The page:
Annual Conference Recap: Day 2

By Alex Batty, MHI Marketing Communications Coordinator |@mhi_alex

Day 2 y’all.  I’m a teensy bit tired (read that as a lot), but it’s that good tired from getting some cool stuff done.

There was so much going on today that I didn’t get a chance to check everything out, but here’s a smattering of what I caught.

First I snuck into the exploring sustainability session with Bill Best from REI. He said that while they are about sustainability, they still have to have good business practices. You don’t have to go out and chain yourself to a tree to be sustainable, you can still run a regular business.

REI believes in recreating the use experience in store, and they replicated that in their digital store. When someone buys a pair of hiking boots, they suggest some great hikes near them.

If we don’t understand the why of driving sustainability, of course the corporate ROI will overpower it. It’s about the why.

Their philosophy? Sometimes the bottom line isn’t the bottom line. Running a profitable business is a mission critical goal, but wringing every cent possible from everything they do at the cost of the environment is bad business.

Customers choose sustainability. There’s your ROI.

The plenary keynote was with David Roberts, and he said something interesting that kind of contradicted (but not really) some of what has been said about Millennials in the last couple days. There’s been a lot of talk about mentoring, which is a good idea, but he says that it should also be a reverse mentorship: those who have gone before can learn from the Millennials. Ask them what tech, what apps they’re using and why. They’ve got a good grip on where the future is going. You can even ask about Snapchat.

He also predicted that peer-to-peer transactions are going to replace much of the infrastructure we now know. Guess it’s time to finally figure out what blockchain is. (I already took a stab at it here.)

The final bit that was impactful? He interviewed a lot of people at end of life, and the most common thing he heard was that they wished they had the courage to live the life you want to live and not what other people expect of you.

The lunch keynote was Susan O’Malley. And boy oh boy it was AWESOME. She’s great. The keynote was about leadership and creating a culture in which to succeed. She also spoke a lot to the customer service experience.

My favorite quote? Quite tongue in cheek she said, “The five most friendly customer service words ever spoken to me were, “Hey hey hey, back off!” For her, it worked, but only because of a particular combination of factors. Don’t try that at home kids.



In the afternoon I managed to pop into Dave Mattson’s talk about management blind spots.

Mattson listed quite a few blind spots that management tends to have and then proceeded to pull them apart. And then tell you how to fix them. One for example is no common sales language. Marketing, accounting, HR, etc. have a common language. For example, in the marketing world (my world) we can talk SEO and content marketing and Adwords and we all know what’s going on. But sales doesn’t have anything standardized. So make something. This is going to streamline your sales guys. It also can create efficiencies when the CRM reflects your process (the one that works best), rather than your process being driven by the CRM.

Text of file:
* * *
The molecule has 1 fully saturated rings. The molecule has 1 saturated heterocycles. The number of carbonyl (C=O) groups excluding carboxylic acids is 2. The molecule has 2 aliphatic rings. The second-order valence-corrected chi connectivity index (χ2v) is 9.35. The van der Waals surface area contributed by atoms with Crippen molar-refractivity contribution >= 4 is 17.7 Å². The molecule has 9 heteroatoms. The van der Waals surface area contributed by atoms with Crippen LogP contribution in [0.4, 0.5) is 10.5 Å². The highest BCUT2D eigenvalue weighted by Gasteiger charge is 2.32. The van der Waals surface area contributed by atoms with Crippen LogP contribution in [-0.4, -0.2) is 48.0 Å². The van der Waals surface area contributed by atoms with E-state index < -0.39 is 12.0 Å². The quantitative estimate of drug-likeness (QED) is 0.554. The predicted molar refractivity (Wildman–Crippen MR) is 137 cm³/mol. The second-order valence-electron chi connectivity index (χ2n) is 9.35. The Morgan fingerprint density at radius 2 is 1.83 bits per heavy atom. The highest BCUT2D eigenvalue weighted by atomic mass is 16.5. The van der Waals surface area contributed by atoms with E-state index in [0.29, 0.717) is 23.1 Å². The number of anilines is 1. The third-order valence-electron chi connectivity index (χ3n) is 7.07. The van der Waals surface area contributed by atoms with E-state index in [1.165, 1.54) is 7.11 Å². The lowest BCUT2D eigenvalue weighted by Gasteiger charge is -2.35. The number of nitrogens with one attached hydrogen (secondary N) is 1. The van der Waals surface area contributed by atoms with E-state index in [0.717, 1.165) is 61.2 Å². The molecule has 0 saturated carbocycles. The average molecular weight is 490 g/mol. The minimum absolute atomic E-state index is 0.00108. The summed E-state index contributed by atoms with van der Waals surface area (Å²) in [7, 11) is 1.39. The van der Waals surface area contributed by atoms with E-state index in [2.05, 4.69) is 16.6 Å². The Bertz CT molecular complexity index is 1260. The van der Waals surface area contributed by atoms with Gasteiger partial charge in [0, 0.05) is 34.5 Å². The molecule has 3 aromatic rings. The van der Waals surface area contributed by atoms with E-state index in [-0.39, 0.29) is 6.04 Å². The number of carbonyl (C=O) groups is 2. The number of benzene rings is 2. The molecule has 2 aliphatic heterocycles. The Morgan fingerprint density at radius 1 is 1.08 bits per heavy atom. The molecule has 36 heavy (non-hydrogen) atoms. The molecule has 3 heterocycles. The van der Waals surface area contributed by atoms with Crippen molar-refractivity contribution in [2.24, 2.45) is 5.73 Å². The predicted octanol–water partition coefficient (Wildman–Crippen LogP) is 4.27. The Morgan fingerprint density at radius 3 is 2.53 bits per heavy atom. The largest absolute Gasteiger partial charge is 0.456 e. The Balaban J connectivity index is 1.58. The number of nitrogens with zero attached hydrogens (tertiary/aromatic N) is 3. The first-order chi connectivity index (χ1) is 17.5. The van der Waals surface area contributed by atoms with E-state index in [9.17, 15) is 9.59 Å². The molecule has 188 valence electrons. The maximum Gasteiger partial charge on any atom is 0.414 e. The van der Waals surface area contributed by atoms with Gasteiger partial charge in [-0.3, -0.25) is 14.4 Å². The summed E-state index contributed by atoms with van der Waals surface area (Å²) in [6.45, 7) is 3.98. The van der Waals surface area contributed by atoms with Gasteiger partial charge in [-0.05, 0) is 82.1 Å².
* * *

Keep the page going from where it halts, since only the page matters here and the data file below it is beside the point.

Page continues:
And then he kept doing that. And it was awesome.

The What’s Keeping Supply Chain Professionals up at Night panel, moderated by Scott Sopher, was made up of Charlie Torok from Shoe Carnival, Judi Griffin of Burkhart Dental Supply, and Bill Best from REI, and set out to discuss what keeps the brass of supply chain lying awake.

A lot of what keeps them up? The future. How do you innovate? Once you’ve innovated, how do you keep going, leave a legacy?

They said that they really rely on our partners to challenge them. They’ll challenge them right back, but it really is a collaborative process to be innovative.

They are also looking for the right product to fit their need. Like most of us, they too can get sucked in the by the shiny. So they go to trade shows looking for concrete information, asking “What does this actually do?” Instead of going to their project managers and saying, “I think we need AS/RS or… drones,” they ask what’s the problem. When they get the answer (metaphorically), “our shoe is loose” they go to the show looking for a lace to tie the shoe. Not new pants.

I scored by sneaking back into Susan O’Malley’s afternoon session about creating meaningful customer interaction. She led an entertaining discussion about worst customer experiences, and then led into using actual examples to illustrate points about meaningful customer service. Through storytelling, she hammered home points about why customer experience is important to the overall company and gave ways to improve the customer experience.

As my father often says, “What a day I’ve had today!”

See y’all tomorrow.